What is Microstock?
Microstock is the business model of selling multiple copies of the same image at a price lower than traditional rights-managed images. That doesn't necessarily mean they're of a lower quality. It's a great response to a changing environment. I am one these 'evil' microstock contributors - my portfolios can be viewed at various sites such as iStock, Shutterstock and Dreamstime.
What is a 'SWOT' Analysis?
A SWOT analysis is a simple way to help you analysis the strengths and weaknesses of your business, as well as the external threats and opportunities within which you operate. Using a simple template (example), you can construct one for your own business, but below is some generic analysis about microstock. The aim is to turn the threat of microstock into an opportunity; and your weaknesses into additional strengths.
THREAT - lower 'barriers to entry'
It is essential, as any business should, that it reviews, understands and if necessary, adopts or adapts to the changing external environment. And the major change for photographers is with the advent of digital, the 'barriers to entry' have been demolished. This may be perceived as a threat to some of the traditional ways professional photographers may have made their living. Here are some examples of what's changed:
- Professional level quality images can be taken using prosumer-grade cameras (and cameras are now better, e.g. image stabilisation, better low-light performance, etc.)
- The cost of storage space has fallen
- High-power post processing techniques are available in consumer software
- The internet has meant the marketplace is now global in reach - marketing is cheaper and exclusive relationships are less relevant
- Web 2.0 (Facebook, Twitter, etc.) promotes a virtual community of friends, fans and followers
All of this means, it's much, much easier for anyone to enter the photography industry. And this isn't going to change in a hurry. So it's time to get used to a marketplace with a greater supply of images.
Hang on a minute though, if we have a careful look at the 'doom and gloom' above, we might notice several opportunities which you might be able to exploit:
- With better kit, can you now take higher-quality photographs than you used to?
- The marketplace is now global, not just local/regional/national. And as the cost for others to publish reduces (e.g. via blogs), demand for cheap imagery will continue to sky-rocket
- There are new photographers entering the market - what have you got which could help them? (see strengths below)
- You can benefit from lower costs of storage and processing too
- You could use Web 2.0 to find out a lot more about opportunities to sell your services?
Which strengths do you posses, which new entrants to your market do not posses? Well, quite a few I'd expect:
- You're good, possibly exceptional, at photography. That comes with many years of experience and can't be recreated easily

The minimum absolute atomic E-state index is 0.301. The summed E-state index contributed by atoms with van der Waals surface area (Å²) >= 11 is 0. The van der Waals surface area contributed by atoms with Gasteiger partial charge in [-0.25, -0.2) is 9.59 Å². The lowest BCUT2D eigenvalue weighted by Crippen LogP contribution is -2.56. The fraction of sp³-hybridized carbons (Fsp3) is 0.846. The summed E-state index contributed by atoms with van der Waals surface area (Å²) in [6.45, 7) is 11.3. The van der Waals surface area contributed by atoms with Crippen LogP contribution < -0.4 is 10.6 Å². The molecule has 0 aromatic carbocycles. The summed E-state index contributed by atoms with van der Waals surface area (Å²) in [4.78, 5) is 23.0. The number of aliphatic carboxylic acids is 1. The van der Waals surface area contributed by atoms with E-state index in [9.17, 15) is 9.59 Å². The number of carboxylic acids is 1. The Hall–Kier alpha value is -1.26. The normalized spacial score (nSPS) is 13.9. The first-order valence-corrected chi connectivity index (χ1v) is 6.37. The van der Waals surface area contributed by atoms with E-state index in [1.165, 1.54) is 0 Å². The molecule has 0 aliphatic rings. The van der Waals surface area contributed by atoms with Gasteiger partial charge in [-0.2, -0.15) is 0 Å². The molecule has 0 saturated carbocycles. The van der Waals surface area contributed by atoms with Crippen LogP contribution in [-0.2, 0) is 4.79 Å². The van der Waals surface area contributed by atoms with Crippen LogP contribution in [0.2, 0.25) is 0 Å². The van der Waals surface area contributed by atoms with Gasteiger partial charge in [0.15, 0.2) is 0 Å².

- You have a huge library of images - a ready-made marketing portfolio
- You know other professional photographers
- You have a load of valuable equipment such as lenses, probably out of financial reach of the new entrants
- You may be well-known and have a great reputation in your particular field
- Depending on your area of focus, you're probably a patient person and a perfectionist
That's for you to think about. But I bet you can get around them!
You have four choices - denial, adopt, adapt, or a combination of adopt and adapt.
Some are hoping that the new industry will just go away, or it's a minor, irrelevant, irritant. And some choose to cast microstock in a poor light (example). History would suggest this tactic will not last forever (e.g. the music industry denying digital downloads will be successful; .the US car industry not seeing a threat from the Japanese).
Why not join microstock? Rather than replace your existing work, perhaps it can compliment it? And if you think the quality of microstock is so poor, check out iStock's Vetta Collection for some reassurance. I'd also recommend Shutterstock as a site to consider signing-up to - with a royalty-free contract, you can sign-up to as many sites as you wish (although going exclusive may pay higher commissions).
Can you adapt the way you make money from photography to exploit the changing industry dynamic? Of course you can - here are some examples:
- Hire my equipment out to local microstock photographers
- Teach local microstock photographers how to be better
- Use the Web 2.0 technologies to market my existing business and find new opportunities
- Upgrade to the latest equipment allowing better use of low-light and new techniques in post-processing (e.g. HDR)
See 2 and 3 above.
We're living in very exciting times - never before has the photography industry been under such seismic shifts in demand and supply. That isn't a threat - it's an opportunity.
What do you think?